The city of Pittston has been in a constant state of growth over the past several years, with new establishments popping up steadily, and now the self-proclaimed “Tomato Capital of the World” hopes to capture the attention of those in the art world, building momentum through events like the Pittston City Art Walk, which takes place on July 11.
It helps that there are already three galleries that line the main street – Art on Main (formerly ArtSeen Gallery), Totally ArtRageous, and one in the NEPA Tattoo Club – but the Art Walk takes the scene to another level.
What sets it apart from others is the fact that it’s juried.
“Every artist has to apply and be approved by the art director,” Rose Randazzo of the Art Walk committee said, “so the art is at a very high level.”
It’s all part of a grander plan, one Rose said has been in the works for a while now, with the Pittston City Art Walk as a great way to showcase the finer points.
“We wanted to be an art destination, and we’re taking it very seriously,” Rose said. “Our goal is to be the American city that has the most public art in 1.7 square miles, which is the size of our city.”
Renowned artists’ works have been gracing parts of Pittston for a while now, from murals to sculptures. Among these include Dwight Kirkland, who painted the city’s Heritage Mural and the recently painted “Birds of a Feather,” and has also sold paintings to George W. Bush for his private collection.
Rose said she hopes those who attend the Art Walk, and peruse the galleries of Pittston in general, can realize the vast cultural improvement that has been made.
“Once you get to the walk and you start looking at all the art and you realize what’s going on, it’s amazing. This is a city that, five years ago, had nothing, and now we have three art galleries on Main Street and over 40 artists in those galleries.”
There will be another 20 to see at the Art Walk, with a total of 60 different artists from varying genres that walkers can experience.
“We push a little bit of everything,” Randazzo said as far as the type of art showcased. “We want people to be able to see things being done live, so we have woodworkers. We love all performance arts; we have live music and bands that play. There are artists that walk up and down Main Street and just stop wherever they see a crowd to play.”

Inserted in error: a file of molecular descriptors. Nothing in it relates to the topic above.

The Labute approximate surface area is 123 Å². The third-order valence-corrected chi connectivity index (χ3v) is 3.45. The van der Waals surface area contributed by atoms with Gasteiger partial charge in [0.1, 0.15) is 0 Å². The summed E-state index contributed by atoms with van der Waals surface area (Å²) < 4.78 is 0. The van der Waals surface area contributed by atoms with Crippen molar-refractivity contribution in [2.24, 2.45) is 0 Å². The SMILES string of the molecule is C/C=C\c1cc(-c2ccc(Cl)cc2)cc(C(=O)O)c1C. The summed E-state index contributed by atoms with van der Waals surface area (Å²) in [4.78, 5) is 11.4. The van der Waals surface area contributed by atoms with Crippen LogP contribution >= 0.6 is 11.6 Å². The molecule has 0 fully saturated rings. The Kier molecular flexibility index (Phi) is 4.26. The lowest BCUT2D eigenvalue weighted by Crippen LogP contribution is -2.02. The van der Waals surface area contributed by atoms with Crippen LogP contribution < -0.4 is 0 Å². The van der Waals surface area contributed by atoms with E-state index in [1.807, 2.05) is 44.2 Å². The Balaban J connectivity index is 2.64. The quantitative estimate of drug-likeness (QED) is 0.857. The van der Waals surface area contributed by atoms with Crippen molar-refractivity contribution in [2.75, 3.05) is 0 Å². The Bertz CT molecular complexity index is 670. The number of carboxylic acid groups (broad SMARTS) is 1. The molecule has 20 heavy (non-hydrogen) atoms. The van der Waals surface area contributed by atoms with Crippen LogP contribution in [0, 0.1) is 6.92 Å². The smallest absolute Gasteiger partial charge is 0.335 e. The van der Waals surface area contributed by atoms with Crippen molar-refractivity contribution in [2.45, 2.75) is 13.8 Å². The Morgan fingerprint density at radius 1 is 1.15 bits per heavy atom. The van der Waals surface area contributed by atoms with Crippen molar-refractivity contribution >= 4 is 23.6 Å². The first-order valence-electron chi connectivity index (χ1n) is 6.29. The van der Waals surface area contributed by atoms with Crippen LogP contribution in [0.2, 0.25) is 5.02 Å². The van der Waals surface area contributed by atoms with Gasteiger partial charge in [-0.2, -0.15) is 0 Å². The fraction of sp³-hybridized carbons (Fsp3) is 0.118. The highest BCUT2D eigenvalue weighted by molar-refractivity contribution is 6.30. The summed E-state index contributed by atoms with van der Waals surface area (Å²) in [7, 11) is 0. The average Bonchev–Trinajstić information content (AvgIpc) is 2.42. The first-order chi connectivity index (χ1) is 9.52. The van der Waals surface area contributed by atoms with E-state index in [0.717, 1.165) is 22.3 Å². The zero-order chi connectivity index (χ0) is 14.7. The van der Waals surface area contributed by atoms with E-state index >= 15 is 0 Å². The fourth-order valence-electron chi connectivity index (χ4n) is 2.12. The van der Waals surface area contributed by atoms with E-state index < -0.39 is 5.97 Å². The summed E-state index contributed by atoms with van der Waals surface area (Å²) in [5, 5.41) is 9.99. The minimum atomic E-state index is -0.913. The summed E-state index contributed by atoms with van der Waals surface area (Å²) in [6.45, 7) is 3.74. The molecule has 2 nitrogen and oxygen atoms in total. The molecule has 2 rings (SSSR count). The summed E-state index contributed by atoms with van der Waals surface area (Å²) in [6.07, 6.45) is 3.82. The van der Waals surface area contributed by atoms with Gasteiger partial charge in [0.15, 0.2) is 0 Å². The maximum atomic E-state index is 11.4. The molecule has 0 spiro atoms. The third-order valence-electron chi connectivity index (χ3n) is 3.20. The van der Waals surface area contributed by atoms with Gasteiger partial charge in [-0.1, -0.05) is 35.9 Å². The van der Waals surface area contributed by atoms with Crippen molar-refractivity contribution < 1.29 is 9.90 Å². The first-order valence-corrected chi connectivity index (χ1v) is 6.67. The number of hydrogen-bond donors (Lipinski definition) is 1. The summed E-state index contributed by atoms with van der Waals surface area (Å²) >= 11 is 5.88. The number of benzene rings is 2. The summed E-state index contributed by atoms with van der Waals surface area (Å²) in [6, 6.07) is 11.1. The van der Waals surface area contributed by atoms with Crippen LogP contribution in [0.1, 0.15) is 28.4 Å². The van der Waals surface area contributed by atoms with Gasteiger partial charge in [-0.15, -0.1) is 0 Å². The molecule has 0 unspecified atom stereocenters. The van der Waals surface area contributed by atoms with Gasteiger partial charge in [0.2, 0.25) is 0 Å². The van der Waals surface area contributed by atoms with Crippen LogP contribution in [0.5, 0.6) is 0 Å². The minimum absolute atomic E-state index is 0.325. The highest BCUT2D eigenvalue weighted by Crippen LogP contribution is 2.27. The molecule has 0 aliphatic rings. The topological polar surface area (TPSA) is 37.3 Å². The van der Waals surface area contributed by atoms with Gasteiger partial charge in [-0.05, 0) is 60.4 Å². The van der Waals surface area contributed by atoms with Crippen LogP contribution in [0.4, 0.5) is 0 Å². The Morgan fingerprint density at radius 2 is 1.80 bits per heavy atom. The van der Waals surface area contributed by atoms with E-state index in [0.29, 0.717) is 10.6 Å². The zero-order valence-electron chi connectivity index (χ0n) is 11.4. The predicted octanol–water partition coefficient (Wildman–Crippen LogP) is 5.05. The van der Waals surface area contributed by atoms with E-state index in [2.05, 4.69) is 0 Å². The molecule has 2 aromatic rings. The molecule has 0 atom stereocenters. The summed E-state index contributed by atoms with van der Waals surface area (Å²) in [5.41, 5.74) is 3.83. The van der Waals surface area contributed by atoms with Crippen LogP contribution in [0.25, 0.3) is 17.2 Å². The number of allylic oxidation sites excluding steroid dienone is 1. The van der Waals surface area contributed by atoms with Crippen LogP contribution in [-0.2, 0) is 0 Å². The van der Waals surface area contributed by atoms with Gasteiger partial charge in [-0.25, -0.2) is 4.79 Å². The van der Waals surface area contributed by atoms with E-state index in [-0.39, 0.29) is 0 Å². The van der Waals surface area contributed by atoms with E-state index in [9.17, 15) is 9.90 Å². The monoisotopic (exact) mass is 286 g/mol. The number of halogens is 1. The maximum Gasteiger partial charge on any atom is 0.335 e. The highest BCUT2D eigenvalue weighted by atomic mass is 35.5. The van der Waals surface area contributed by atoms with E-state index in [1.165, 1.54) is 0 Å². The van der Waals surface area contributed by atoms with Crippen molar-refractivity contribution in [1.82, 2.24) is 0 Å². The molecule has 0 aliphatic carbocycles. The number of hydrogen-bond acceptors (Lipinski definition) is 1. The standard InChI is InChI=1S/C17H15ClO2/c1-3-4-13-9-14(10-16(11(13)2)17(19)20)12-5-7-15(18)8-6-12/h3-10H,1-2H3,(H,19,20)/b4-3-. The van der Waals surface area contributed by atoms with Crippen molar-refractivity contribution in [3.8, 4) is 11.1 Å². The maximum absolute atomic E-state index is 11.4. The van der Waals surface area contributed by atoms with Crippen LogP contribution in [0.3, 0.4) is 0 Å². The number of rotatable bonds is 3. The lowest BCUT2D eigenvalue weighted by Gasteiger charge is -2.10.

This time around, there will be an art installation unlike any other seen before: one of the aerial variety, thanks to Eclectic Circus, a performance group out of Jim Thorpe. The group provides stilt walkers, hula hoop artists, magicians, fire throwers, sword swallowers, and much more to those who request it, but for Pittston they’re doing something very special to tie in with the visual arts theme.
“It’s going to be something like you’ve never seen,” Randazzo said. “Imagine this: They travel in an old grey school bus – it’s an ugly school bus, I gotta tell you, very plain – and they come with a spray paint artist able to do large canvases, which are fabulous. Well, he decides he wants this bus to look better, so they park it in the middle of the town and that bus is going to leave a gigantic mural. It’ll be painted in hours, by the artist, on the premises.”
And if that’s not enough in itself, the place the artist draws inspiration from is a real stunner.
“There will be someone doing an aerial performance right next to the bus, as he’s painting.”
This is the seventh Art Walk for Pittston, with No. 8 coming in September. Four are held a year, and with each one the event grows.
Randazzo and her colleagues are thrilled to be able to bring this caliber of event not only during those times of year, but to help people enjoy the artistic presence in Pittston year-round.
“Art gives people pride in their town, and that’s what it’s all about,” she said. “We’re promoting not only the sticks and the bricks of our Main Street; we want to promote a new attitude, a new attitude that we’re proud to come from Northeastern Pennsylvania, and this is why.”